Navy Will Host Scaled-Down RIMPAC Exercise in Hawaii With At-Sea-Only Events

April 29, 2020 9:39 PM
(Right) Australian Army officer Captain Christopher Moroney, from the 2nd Battalion (Amphibious), Royal Australian Regiment, works with Indonesian Joint Terminal Attack Controllers to call in artillery fire at Pohakuloa Training Area during Exercise Rim of the Pacific 18. Australian Defence Force photo.

U.S. Pacific Fleet will host its major biennial Rim of the Pacific exercise this year amid the global COVID-19 pandemic, opting to limit the exercise to just two weeks of at-sea-only events rather than cancel the event altogether, the command announced tonight.

The event typically spans from June into August and includes at-sea events as well as in-port cultural events and military exchanges, and amphibious landings and ashore training for Marines and other ground forces.

This year’s 27th iteration of the exercise will run from Aug. 17 to 31 and will have a minimal footprint at Pearl Harbor, Hawaii, according to a Pacific Fleet news release.

“In these challenging times, it is more important than ever that our maritime forces work together to protect vital shipping lanes and ensure freedom of navigation through international waters,” Pacific Fleet Commander Adm. John Aquilino said in the release.
“And we will operate safely, using prudent mitigation measures.”

The U.S. 3rd Fleet-led exercise – with the theme of “Capable, Adaptive, Partners” – will be a “meaningful exercise with maximum training value and minimum risk to the force, allies and partners, and the people of Hawaii,” reads the news release.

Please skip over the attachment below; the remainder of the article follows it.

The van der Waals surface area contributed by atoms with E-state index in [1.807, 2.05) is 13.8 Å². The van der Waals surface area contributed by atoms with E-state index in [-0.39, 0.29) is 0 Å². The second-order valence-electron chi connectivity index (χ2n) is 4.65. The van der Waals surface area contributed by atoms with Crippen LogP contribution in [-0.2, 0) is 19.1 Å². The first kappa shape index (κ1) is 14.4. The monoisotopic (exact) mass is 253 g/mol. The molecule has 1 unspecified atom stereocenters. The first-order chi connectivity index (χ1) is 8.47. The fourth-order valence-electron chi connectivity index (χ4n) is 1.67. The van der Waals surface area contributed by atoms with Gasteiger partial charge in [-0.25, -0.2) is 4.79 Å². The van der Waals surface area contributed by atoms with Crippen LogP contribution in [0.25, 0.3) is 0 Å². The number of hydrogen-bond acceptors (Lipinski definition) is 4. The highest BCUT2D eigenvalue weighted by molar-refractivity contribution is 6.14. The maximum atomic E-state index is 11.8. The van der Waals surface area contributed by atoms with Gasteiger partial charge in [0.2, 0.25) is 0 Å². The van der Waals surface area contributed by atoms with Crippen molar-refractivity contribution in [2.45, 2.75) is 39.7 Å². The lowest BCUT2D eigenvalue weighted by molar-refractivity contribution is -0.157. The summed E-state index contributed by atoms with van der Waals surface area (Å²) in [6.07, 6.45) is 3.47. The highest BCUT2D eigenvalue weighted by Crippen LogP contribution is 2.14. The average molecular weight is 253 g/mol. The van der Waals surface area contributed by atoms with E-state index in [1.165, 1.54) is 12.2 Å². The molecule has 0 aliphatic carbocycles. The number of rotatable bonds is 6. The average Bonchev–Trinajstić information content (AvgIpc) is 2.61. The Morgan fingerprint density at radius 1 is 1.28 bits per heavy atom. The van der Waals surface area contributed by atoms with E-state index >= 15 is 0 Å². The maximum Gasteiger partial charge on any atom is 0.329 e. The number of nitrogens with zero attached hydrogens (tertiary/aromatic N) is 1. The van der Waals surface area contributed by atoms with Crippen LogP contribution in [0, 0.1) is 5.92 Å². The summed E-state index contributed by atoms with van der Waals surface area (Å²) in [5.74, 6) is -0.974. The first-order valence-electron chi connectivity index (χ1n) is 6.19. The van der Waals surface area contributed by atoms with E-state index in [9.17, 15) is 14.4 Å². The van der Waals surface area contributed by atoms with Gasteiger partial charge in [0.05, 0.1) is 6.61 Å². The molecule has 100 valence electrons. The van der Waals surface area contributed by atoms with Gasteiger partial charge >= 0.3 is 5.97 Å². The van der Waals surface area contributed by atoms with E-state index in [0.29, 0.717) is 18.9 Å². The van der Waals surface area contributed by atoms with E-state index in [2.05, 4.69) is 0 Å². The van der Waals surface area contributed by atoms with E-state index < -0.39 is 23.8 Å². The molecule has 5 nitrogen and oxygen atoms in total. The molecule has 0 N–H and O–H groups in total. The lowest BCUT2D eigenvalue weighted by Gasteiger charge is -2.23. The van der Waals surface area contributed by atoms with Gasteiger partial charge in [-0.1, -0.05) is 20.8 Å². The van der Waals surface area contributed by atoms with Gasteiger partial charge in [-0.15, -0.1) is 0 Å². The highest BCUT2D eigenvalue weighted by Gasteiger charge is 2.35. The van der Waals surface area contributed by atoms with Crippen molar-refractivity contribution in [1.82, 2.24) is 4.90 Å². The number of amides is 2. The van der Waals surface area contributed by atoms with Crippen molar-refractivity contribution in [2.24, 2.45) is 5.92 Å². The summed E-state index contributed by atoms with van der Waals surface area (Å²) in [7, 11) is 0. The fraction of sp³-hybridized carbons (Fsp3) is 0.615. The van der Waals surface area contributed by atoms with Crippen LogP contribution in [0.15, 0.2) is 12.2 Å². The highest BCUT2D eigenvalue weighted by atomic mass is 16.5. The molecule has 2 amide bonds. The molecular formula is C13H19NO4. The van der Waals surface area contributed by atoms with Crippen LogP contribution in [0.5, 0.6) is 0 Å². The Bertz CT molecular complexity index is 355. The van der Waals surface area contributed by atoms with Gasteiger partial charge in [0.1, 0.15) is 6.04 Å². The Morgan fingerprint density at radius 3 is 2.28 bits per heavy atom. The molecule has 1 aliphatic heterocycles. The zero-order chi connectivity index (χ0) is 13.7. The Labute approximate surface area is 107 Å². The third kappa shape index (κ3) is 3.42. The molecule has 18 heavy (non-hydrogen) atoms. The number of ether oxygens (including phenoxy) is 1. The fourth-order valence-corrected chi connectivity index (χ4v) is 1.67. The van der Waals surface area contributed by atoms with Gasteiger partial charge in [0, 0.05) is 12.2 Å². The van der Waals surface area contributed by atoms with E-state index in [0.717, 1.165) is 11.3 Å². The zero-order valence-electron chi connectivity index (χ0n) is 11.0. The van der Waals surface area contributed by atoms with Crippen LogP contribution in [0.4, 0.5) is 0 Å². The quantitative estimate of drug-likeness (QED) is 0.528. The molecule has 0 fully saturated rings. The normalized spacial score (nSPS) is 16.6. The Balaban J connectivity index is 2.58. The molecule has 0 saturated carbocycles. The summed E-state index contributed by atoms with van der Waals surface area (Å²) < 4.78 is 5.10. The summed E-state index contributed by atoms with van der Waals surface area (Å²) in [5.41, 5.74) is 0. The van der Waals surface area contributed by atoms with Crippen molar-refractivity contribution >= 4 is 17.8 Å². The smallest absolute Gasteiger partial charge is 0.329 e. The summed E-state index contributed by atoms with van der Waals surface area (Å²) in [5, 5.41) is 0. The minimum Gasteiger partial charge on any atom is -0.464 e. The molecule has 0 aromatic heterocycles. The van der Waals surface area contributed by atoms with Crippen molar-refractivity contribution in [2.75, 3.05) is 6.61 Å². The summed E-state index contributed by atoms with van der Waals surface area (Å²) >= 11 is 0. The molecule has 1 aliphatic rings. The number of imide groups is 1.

The release did not state how many partners and allies would attend. In 2018, 26 countries participated, coming from the Indian Ocean, the South Pacific, South America, and more to gather in Hawaii for a unique training opportunity. Many of these smaller navies invest heavily in the exercise, building entire deployment schedules around getting their forces to Hawaii at the right time for the massive international event. Given the scaled-down nature of this year’s exercise, it is unclear what that will mean for participation.

This year’s exercise will include anti-submarine warfare, maritime intercept operations, and live-fire training events, the news release states.

“We remain committed to and capable of safeguarding allies and partners throughout the Indo-Pacific region,” Aquilino said. “The flexible approach RIMPAC 2020 strikes the right balance between combatting future adversaries and the COVID-19 threat.”

Megan Eckstein

Megan Eckstein

Megan Eckstein is the former deputy editor for USNI News.

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